There are many free, fun lessons about saving money. Whether you're a teacher or a parent, you can use these lessons to communicate the value of good money management and make the concept interesting at the same time.
Everyone Has to Learn from Someone
Did you learn about money management when you were a teenager? When you were a child, did your parents talk about the household budget in front of you? Did you discuss family purchases together? Who taught you how to manage a checkbook or to use credit? If your answers are no, no, and myself, you can see why it's hard for some people to progress financially.
The investment firm Charles Schwab conducted the "Parents and Money" survey in 2008. The results revealed that 57 percent of today's parents with teenagers wish they had been taught more about money management when they were teens. But, 70 percent of this same group responded that they were more likely to teach their children how to do laundry than pay bills.
The lesson here? Adults need to get children and teens involved in many aspects about managing money. One of the easiest ways to do this is to first teach children how to save. Read more results from the study.
Fun Lessons about Saving Money
The younger you encourage the mindset of saving, the better. Here are some fun lessons about saving money you can use with young children.
The Berenstein Bears Trouble with Money
Money Management International offers this crafty exercise featuring the classic children's book characters The Berenstein Bears. The cubs are spending too much money, and Mama and Papa Bear teach them how to save. The lesson plan includes many good questions to encourage children to think about saving, and the opportunity to make a "critter bank" (like a piggy bank) out of a milk carton or small box.
The Hundred Penny Box
Another fun lesson offered by Money Management International is the Hundred Penny Box. This lesson introduces Aunt Dew, who has saved 100 pennies in a box. Children will learn about saving different ways and earning more money, or interest, from saving.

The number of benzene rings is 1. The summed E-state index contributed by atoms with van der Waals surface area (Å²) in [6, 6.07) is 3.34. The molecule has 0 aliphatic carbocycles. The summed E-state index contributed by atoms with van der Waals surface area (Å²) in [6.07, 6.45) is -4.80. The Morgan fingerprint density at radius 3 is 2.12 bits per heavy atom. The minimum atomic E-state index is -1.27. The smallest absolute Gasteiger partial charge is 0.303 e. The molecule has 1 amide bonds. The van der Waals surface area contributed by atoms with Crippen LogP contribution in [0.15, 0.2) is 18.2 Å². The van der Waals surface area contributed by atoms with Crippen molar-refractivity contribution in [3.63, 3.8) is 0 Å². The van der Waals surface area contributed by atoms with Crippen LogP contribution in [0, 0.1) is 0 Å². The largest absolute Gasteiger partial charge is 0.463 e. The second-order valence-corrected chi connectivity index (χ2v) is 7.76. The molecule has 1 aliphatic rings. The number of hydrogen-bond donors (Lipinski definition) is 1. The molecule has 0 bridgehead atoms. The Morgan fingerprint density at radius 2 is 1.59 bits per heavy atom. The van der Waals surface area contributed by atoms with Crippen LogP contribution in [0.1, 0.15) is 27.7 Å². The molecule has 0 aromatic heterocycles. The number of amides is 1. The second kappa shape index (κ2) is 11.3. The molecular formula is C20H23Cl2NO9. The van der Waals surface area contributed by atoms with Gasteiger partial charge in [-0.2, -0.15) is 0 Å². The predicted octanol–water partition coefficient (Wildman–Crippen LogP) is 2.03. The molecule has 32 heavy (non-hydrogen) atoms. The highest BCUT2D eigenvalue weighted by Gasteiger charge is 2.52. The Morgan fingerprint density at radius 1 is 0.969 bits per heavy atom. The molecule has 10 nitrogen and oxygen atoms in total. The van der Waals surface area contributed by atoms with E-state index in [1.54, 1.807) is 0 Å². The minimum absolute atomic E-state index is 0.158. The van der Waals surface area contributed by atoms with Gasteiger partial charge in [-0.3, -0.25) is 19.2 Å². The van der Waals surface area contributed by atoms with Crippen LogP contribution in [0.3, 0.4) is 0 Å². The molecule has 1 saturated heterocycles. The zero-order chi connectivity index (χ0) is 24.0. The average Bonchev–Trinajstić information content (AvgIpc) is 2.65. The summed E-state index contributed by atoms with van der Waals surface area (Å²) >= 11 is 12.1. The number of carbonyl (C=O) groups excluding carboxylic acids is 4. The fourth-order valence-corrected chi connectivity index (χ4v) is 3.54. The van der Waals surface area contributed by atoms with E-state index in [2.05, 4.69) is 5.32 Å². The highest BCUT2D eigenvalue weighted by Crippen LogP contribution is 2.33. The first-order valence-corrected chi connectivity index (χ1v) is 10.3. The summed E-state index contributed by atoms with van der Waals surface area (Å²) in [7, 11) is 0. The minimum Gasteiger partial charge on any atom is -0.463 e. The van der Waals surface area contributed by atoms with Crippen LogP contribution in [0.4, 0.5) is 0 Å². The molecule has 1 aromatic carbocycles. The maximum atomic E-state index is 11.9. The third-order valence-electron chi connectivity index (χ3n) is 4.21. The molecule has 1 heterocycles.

This Little Piggybank Went to Market
At EconEdLink, students will make a piggy bank and print off a chart that outlines how they made money, what they saved, when they spent money, and on what.
Climbing the Savings Mountain
For teenagers 13-16, EconEdLink offers an interesting exercise called Climbing the Savings Mountain. Students have to think of two items they want to buy, one in three months, and another five years later, and create savings strategies for each. Follow this link on the site for more lessons about money.
Play Money Trivia
The history of money, what other cultures use for money, and other factoids help educate someone about money in a different way. Trivia questions can be tailored for grade-school children up to older teens.
- Is paper money made of paper? No - it's a cotton/linen blend.
- Where did the dollar sign originate? From the Spanish peso, which the U.S. considered using as currency for a brief time.
- What are some other objects that have been used for currency? Clay tablets, conch shells, ivory, grain, and livestock.
- Three quarters, four dimes and four pennies add up to $1.19. This is a large amount of coins, but can you use it to make change for a dollar? No.
There are a number of sites that have money-themed interactive games.